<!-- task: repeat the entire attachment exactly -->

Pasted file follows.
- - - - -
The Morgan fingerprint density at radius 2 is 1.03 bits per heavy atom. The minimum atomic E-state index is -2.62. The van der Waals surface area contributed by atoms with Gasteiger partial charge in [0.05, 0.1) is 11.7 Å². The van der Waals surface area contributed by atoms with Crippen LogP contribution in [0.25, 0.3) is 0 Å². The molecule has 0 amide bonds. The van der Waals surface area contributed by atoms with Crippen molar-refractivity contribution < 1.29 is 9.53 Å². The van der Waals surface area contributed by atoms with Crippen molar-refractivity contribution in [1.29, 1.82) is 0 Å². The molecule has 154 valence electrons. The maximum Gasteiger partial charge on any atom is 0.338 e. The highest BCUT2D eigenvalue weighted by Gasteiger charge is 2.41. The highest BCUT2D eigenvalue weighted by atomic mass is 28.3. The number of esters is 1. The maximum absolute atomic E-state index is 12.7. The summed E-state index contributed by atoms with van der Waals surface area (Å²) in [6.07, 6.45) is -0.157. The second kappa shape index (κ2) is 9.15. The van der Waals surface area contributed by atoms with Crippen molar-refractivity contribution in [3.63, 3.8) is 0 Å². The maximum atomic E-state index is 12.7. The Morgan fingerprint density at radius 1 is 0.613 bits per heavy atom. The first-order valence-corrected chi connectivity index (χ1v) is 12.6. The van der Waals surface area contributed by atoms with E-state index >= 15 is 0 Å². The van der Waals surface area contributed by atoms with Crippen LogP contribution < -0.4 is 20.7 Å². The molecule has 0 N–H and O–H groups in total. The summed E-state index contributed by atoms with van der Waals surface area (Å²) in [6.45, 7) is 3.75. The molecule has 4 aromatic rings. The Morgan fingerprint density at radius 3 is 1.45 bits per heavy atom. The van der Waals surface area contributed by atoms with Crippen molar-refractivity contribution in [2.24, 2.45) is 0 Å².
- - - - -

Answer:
The Morgan fingerprint density at radius 2 is 1.03 bits per heavy atom. The minimum atomic E-state index is -2.62. The van der Waals surface area contributed by atoms with Gasteiger partial charge in [0.05, 0.1) is 11.7 Å². The van der Waals surface area contributed by atoms with Crippen LogP contribution in [0.25, 0.3) is 0 Å². The molecule has 0 amide bonds. The van der Waals surface area contributed by atoms with Crippen molar-refractivity contribution < 1.29 is 9.53 Å². The van der Waals surface area contributed by atoms with Crippen molar-refractivity contribution in [1.29, 1.82) is 0 Å². The molecule has 154 valence electrons. The maximum Gasteiger partial charge on any atom is 0.338 e. The highest BCUT2D eigenvalue weighted by Gasteiger charge is 2.41. The highest BCUT2D eigenvalue weighted by atomic mass is 28.3. The number of esters is 1. The maximum absolute atomic E-state index is 12.7. The summed E-state index contributed by atoms with van der Waals surface area (Å²) in [6.07, 6.45) is -0.157. The second kappa shape index (κ2) is 9.15. The van der Waals surface area contributed by atoms with Crippen molar-refractivity contribution in [3.63, 3.8) is 0 Å². The maximum atomic E-state index is 12.7. The Morgan fingerprint density at radius 1 is 0.613 bits per heavy atom. The first-order valence-corrected chi connectivity index (χ1v) is 12.6. The van der Waals surface area contributed by atoms with E-state index >= 15 is 0 Å². The van der Waals surface area contributed by atoms with Crippen LogP contribution < -0.4 is 20.7 Å². The molecule has 0 N–H and O–H groups in total. The summed E-state index contributed by atoms with van der Waals surface area (Å²) in [6.45, 7) is 3.75. The molecule has 4 aromatic rings. The Morgan fingerprint density at radius 3 is 1.45 bits per heavy atom. The van der Waals surface area contributed by atoms with Crippen molar-refractivity contribution in [2.24, 2.45) is 0 Å².